“I wish we were leaving tomorrow you say
And I really can’t blame you
cause I hate to stay in the same place too long
I swear it drives me insane
The smell of the air, the roads and the people
Become too familiar
no longer exciting to me
That’s annoying I just want to get away

The monotony is killing me it’s killing you
So what to do
Jump in the car and drive away
We’ll worry about gasoline later
When we’re broken down on interstate ten west
Cause I just cannot stand it here for any longer….”

So anyways, what do  I do when i’m in town? Well I’ve switched over to the Cotini-Coast Dairies National Monument for the next four months. It’s a small (6000 acre) parcel, that was designated by President Obama in his last week in office! We don’t really have much (if any…?) funding so it’s all being dealt with pretty off the cuff- which means if their are plants i’m dealing with ’em.


I’m currently working on an assemblage of 20+ seed collections simultaneously, mapping insane amounts of weed, collecting every plant and identifying them, and writing up things all government like, while also surveying for rare plants. It’s alot of things to be juggling, It feels like I spend the majority of my time rummaging through my pack to grab out another thing I need to do one of the above tasks. Anyways. those seeds only go one way, so I gotta get outta town back out to the Coast.

By the way…. in one week: Piperia michaelii, P. elegans, and…. LAST ORCHID FOUND IN SISKIYOU…. It’s orchid time! WaHooo

Phlox hoodii


back here

Those are lichens, packets of lichens. Today I was staring at the Ocean, breakers roaring as I collected Bromus carinatus, Danthonia californica, Elymus glaucus, and Stipa lepida seed by seed in a prairie. It hearkens back to my college days. I passed my days running barefoot through the Thuja plicata, Pseudotsuga mensiezii, Tsuga heterophylla forests- and scraping lichens off branches. Collecting any plant I could to analyze it’s volatile’s with every minute I could spend on a GC mass spec. I lived on the water nearly the whole time. going out on midnight hikes through the woods on full moon nights, canoe voyages on moonless nights. Always watching the waves from the Pacific creep into the Southern stretches of the Puget Sound. Flipping side after side of LPs and cassettes, coz you’d better know the grass ain’t greener on the other side, but better than that Jerry’s there too!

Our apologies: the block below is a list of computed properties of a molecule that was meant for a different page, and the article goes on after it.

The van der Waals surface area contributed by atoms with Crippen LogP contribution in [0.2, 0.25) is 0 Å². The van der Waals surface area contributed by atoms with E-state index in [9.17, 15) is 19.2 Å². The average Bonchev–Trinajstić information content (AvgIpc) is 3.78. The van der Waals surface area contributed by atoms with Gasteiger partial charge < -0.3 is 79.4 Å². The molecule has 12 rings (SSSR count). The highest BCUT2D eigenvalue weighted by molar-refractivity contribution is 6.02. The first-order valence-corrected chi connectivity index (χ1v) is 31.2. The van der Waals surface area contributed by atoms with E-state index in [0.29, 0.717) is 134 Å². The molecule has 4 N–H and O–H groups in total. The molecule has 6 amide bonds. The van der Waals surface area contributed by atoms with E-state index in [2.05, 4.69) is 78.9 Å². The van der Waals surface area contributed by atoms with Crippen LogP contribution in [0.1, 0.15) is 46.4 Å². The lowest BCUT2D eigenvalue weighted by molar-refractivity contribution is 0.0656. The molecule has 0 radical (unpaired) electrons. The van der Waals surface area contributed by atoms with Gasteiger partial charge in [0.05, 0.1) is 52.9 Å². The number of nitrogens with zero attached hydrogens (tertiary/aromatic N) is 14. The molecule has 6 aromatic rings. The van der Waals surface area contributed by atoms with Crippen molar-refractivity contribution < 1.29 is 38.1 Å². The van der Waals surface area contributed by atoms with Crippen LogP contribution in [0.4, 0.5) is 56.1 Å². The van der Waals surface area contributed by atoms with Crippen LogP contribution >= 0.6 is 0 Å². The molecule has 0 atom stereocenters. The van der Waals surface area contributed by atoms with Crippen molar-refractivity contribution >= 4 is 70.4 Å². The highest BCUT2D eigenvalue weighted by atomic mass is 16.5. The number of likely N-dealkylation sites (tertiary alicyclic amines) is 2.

Anyways, living in a college town again, with ecologists, working near the water and still screaming along to Pigpen is making me something like nostalgic. It makes me appreciate how fortunate I am that CLM ever put up with me and offered me an internship in the first place-let alone ths extension for the fourth time. It’s shown me how much i’ve grown. When I was a junior in college I never thought i’d be able to get a job as a botanist- I thought I was a hopeless case. Then I got one, then after my senior year I got another.

When I started as an ecologist my goal was to work in the wet wet forests of the West; and then my head got spun right around by heading to the Columbia Basin. After my second season in the desert i’d started to metamorphose into one of the infamous desert rats. I didn’t really think about coming back over the crest for long, but then well ya know life happens..

So yes, as mentioned i’m a 4th term intern now- I might finally be a CLM legend, although only Justin could verify this. So what am I up to? When not writing sub-par blog posts-despite my extensive experience, I am working on the Cotoni-Coast Dairies National Monument collecting seed and surveying.

It’s a fascinating area to work. It’s small, only 6,000 acres. It’s composed of three main habitats, Coastal Prairie, Soft Chaparral, and Coastal Redwood, but their is some Oak Savannah and mixed forests in here too. It’s not open to the public yet, but it’s in a very urban area. It’s apart of what i’d almost call an endangered ecosytem-much like the San Joaquin Desert. It was designated in the last week of Obama’s presidency. It’s really unlike any experience or area I have heard about in BLM.

Anyways, i’d like to say it’s all relaxed, but it’s not quite yet. This extension here started kind of late, and so every day I find myself doing an insane amount of activities. I now carry a burlap bag full of envelopes to collect seed into- 19 types of envelopes, yes these woodland species, don’t produce much seed, and they are distributed at low density, so alot of my time is spent flipping through this accordion of envelopes looking for the right guy. Most of these collections are multiple (5+) day events! Not what i’m use to with SOS…

In between flipping through my purse-like bag i’m mapping weeds, collecting every plant, noting GPS of anything interesting, and collecting anything that I look at and go “yeah X genus, uhm but what species?” As you can imagine, I don’t cover a lot of ground.


CCMA, Sampson Peak. Radiolorian chert. Collecting lichens.